CONGESTED MARKETS

Life as usual in Nyanza despite Covid-19 prevention measures

Residents said to wait till around 10pm to roam streets as police have retreated to stations

In Summary

• Motorcycle operators ride in groups and wait in crowds at termini. The riders are also violating traffic rules by carrying more than one passenger. 

• Absence of marks directing customers where to stand in supermarket queues makes it difficult to maintain social distance. 

Congested market.
NO WORRIES: Congested market.
Image: ALPHONCE GARI

Various counties in Nyanza region have resumed normalcy, in disregard of government directives to curb the spread of Covid-19.  

In Kisumu, Kondele, Manyatta, Mamboleo, Migosi and Nyalenda areas, officers have to engage residents in running battles past 7pm every day.

Other residents still find ways to beat the officers during curfew hours, with most waiting until around 10pm to move around Kisumu town when the officers have returned to their stations.

 

A number of restaurants that were given the go-ahead to operate have resumed normal business.

“I went to one restaurant within Kisumu town, at first they were maintaining social distancing but currently, there, operation is back to normal, there is nothing like that anymore,” Kisumu resident Dan Otieno said.

This can also be witnessed in various markets put across and allowed to operate by the county government.

“We wash our hands, before we get to where the food products are being bought, but inside there is nothing like social distancing amongst the customers,” a Kisumu trader said.

In Siaya, congestion in marketplaces is the order of the day as residents struggle to beat curfew as others go about their lives without worry.

Alago Usonga residents who were hard hit by floods have diverted their attention on how they can rebuild their lives without minding social distancing in the camps.

The influx of face masks has seen many misuse them by sagging them below their chins.

 

In Migori, Kenyan police along the border with Tanzania at Isebania crossing engaged Tanzanians in running battles after President Kenyatta’s order to close the border.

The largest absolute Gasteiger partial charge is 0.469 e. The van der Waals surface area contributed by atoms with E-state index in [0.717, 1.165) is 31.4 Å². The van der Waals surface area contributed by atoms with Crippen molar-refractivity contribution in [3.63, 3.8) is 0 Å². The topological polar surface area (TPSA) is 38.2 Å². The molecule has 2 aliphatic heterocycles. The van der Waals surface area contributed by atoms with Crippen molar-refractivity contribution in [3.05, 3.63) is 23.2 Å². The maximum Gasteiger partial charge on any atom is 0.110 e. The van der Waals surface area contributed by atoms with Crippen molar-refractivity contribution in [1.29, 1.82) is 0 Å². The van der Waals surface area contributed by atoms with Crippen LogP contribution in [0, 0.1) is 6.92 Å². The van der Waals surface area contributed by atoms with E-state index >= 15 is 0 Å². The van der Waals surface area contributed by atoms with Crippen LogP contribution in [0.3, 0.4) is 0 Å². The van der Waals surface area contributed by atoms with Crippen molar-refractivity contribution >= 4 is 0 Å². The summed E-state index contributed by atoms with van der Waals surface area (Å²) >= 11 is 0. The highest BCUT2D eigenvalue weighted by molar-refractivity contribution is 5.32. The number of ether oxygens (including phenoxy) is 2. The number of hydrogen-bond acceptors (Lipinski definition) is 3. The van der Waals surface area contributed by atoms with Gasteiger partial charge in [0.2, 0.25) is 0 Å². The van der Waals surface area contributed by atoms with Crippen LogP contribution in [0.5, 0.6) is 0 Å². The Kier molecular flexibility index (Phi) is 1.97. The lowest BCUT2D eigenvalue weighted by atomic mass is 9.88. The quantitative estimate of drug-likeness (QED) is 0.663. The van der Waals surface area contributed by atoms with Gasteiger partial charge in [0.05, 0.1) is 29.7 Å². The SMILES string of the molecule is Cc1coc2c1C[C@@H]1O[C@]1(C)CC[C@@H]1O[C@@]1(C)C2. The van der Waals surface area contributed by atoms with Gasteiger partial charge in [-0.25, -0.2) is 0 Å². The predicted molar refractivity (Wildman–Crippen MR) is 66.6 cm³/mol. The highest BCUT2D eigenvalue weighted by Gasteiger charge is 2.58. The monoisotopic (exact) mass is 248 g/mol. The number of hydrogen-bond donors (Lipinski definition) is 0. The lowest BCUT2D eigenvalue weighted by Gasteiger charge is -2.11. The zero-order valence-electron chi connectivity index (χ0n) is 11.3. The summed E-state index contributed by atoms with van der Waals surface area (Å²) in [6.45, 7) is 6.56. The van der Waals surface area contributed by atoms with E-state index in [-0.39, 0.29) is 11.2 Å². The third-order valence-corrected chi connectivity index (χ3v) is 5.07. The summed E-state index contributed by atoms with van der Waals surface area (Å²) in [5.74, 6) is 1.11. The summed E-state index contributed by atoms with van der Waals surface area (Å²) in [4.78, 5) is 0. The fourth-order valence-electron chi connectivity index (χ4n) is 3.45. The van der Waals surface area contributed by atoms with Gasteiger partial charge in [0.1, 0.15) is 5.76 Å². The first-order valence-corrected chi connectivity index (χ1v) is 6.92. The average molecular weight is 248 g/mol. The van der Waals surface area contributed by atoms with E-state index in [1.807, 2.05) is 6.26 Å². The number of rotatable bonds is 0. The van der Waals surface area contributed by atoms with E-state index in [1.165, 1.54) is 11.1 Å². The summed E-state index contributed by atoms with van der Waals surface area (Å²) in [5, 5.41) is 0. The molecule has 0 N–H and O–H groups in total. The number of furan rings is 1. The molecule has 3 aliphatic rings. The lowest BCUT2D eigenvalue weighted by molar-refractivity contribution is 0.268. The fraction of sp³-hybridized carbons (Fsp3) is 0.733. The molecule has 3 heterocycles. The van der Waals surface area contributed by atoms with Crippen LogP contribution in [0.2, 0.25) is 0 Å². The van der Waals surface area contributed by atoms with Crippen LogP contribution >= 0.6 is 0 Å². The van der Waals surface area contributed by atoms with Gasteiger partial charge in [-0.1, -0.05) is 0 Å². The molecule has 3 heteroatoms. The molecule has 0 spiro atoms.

Police led by Isebania OCS Alex Chepsoi and Base Commander Daniel Karani led operations to stop the flow of people from Tanzania.

“When the order came into effect, Tanzanians and Kenyans especially traders crossing the border found it hard to cross at the Isebania One-Stop Centre,” Alfred Chacha, a trader at Isebania said.

Chepsoi and Karani said despite the border being closed, officers were perturbed when they saw Tanzanian motorbikes freely operating on the Kenyan side.

“We arrested and followed some through several panya routes leading into running battles within Isebania town,” Chepsoi said.

In Homa Bay county, supermarket owners and boda boda riders have been reported not to maintain social distance as they conduct their businesses.

A spot check by Star revealed that the problem is being promoted by the absence of marks on supermarket floors directing customers where to stand as they line up to pay. Shelves are also stocked close to each other.

Most buyers stand very close to each other failing to realise the risk they pose to each other.

Motorcycle operators ride in groups and wait in crowds at termini. The riders are also violating traffic rules by carrying more than one passenger.

County boda boda association chairman Ken Dede appealed to riders to heed calls by medical experts on preventing the spread of the virus.

“Riders should encourage their customers to wash their hands regularly. They can do this by having water and soap at their areas of operation,” he said.

Edited by R.Wamochie